LIST OF NEW THEOLOGICAL PUBLICATIONS.
SACRED hours, or extracts for private devotions and meditations,
comprehending the Psalms arranged and classed under various heads; together with Prayers, Thanksgivings, Hymns, &ic. &c. principally selected from Scripture: the whole intended as a compendium of divine authority, and a companion for the hours of solitude and retirement, 2 vols. 12mo. boards.
A discourse preached in the parish church of Epsom in Surry, by the Rev. Robert Guich, A. B. Fellow of Queen's College, Cambridge, and curate of the parish aforesaid, 8vo.
. A plain and easy account of Christmas-day, Good Friday, Easter Sunday, Ascension-day and Whit Sunday, to which is prefixed a sliort Explanation of the Nature and Design of Baptism, by 'M. Pelhain, 12mo.
A Sermon preached before the Loyal Colchester Volunteers, in the parish church of St. James's, Colchester, on Wednesday, October 17, 1803, by their Chaplain, the Rev. Jaines Bound, M. A. Rector of of St., Runwald and Chaplain to his Grace the Duke of Manchester, published at the request of the Corps, 8vo.
Occasional Sermons by Samuel Herbert, D. D. Vicar of Croxton, Kyriel, Leicestershire, 8vo.
The benefits of wisdom and the evils of sin. A scrmon preached before the Honorable Society of Lincoln's Inn, on Sunday Nov. 6, 1803, and published at the request of the benefactors, by the Rev. Robert Noies, Archdeacon of Shafford, and Cañon Resident of Litchfield, 8vo. · An Essay on the Duration of a Future State of Punishment and Rewards, by John Simpson, 8vo..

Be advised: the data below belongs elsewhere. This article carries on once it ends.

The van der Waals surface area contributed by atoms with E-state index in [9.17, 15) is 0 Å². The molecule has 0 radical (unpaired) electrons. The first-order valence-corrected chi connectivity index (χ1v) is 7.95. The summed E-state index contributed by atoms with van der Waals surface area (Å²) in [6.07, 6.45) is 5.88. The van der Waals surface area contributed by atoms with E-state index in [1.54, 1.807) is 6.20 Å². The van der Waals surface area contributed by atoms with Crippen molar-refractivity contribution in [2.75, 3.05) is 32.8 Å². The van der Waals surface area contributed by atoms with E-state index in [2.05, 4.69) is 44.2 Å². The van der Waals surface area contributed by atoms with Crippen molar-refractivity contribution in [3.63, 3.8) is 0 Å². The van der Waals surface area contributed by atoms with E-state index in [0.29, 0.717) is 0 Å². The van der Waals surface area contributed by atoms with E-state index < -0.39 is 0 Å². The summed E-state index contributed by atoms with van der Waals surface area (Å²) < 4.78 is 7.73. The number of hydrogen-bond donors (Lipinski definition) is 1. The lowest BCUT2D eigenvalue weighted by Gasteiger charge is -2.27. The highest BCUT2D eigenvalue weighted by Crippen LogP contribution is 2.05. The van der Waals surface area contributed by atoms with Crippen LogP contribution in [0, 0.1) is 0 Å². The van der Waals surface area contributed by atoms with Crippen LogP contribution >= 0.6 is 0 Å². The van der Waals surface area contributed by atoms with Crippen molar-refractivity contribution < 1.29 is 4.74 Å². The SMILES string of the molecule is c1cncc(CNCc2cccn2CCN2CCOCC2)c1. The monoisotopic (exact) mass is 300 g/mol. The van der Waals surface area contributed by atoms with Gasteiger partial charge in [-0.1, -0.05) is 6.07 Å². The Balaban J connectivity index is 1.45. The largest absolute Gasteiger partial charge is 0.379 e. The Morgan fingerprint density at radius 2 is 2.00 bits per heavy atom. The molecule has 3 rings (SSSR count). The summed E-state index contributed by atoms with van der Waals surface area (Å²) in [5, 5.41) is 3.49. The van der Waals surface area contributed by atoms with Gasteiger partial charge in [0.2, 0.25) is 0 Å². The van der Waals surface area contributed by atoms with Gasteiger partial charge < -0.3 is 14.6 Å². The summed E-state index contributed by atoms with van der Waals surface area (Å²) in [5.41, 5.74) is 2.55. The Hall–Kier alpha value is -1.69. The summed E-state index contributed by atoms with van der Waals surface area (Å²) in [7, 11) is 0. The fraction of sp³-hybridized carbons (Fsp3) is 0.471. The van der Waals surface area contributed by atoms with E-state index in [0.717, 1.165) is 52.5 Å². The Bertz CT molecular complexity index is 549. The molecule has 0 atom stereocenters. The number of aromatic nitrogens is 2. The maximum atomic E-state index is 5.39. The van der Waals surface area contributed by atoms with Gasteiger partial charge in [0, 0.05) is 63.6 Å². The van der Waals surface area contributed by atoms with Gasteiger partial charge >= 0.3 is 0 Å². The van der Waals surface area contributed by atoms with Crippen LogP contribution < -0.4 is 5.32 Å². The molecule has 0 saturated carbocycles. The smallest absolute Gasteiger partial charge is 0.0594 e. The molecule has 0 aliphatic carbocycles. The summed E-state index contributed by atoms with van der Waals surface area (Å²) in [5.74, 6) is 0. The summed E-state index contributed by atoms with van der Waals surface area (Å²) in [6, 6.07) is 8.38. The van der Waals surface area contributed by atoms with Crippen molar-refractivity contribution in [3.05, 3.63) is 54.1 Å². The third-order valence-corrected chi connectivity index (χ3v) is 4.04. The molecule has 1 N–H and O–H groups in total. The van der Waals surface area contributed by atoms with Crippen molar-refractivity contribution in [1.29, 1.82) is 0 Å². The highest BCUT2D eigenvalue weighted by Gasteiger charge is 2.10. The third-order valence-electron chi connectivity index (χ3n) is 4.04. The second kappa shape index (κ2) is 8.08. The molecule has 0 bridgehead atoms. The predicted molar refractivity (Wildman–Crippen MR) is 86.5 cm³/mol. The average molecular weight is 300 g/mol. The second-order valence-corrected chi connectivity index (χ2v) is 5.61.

An Exposition of the Lord's Prayer, in which are comprehended ani account oi the origin of the 'Prayer, and explanation of its several Pe. titions, and a Demonstration that according to its natural interpretation it contains á complete summary of Christian Doctrin', with notes, critical and illustrative, by the Rev. Joseph Mendham, M. A. 8vo. • The sentiments proper to the present crisis. A Sermon preached at Bridge Street, Bristol, October 19, 1803, being the day appointed for à Gencral Fast,'sto. by Robert Hall, A. M.
A summary view of the Docrine of Justification, by Daniel Walerland, D. D. late Chaplain in Ordinary, being No. 2, of the Churchmans Remembrancer.
Honest Apprehensions; or the unbiassed and sincere Confession of Faith of a plain honest Layman, 8vo.
Sermons by William Lawrence Brown, D. D. principal of Marischall College and University, Professor of Divinity, &c. &c. 8vo..
A letter A Letter to a Parishioner upon some particular Questions respecting Tithes; with a Postscript, containing different texts of Scripture in proof of the argument adrluced in the letter.
'The Fear of God, a sure ground of confidence and hope. Two Ser. mons preached to a country congregation, in the morning and even. ing of October 19, 1803, being the day appointed for a General Fast and Humiliation to Almighty God throughout his Majesty's Dominions, to supplicate pardon for the manifold sins of the Nation, and implore success to our arms against the barbarous and impious foe, that threatens · destruction to our Country and Constitution in Church and State, by the Rev. Sir Adam Gordon, Bart. Rector of West Tilbury, Essex, &c.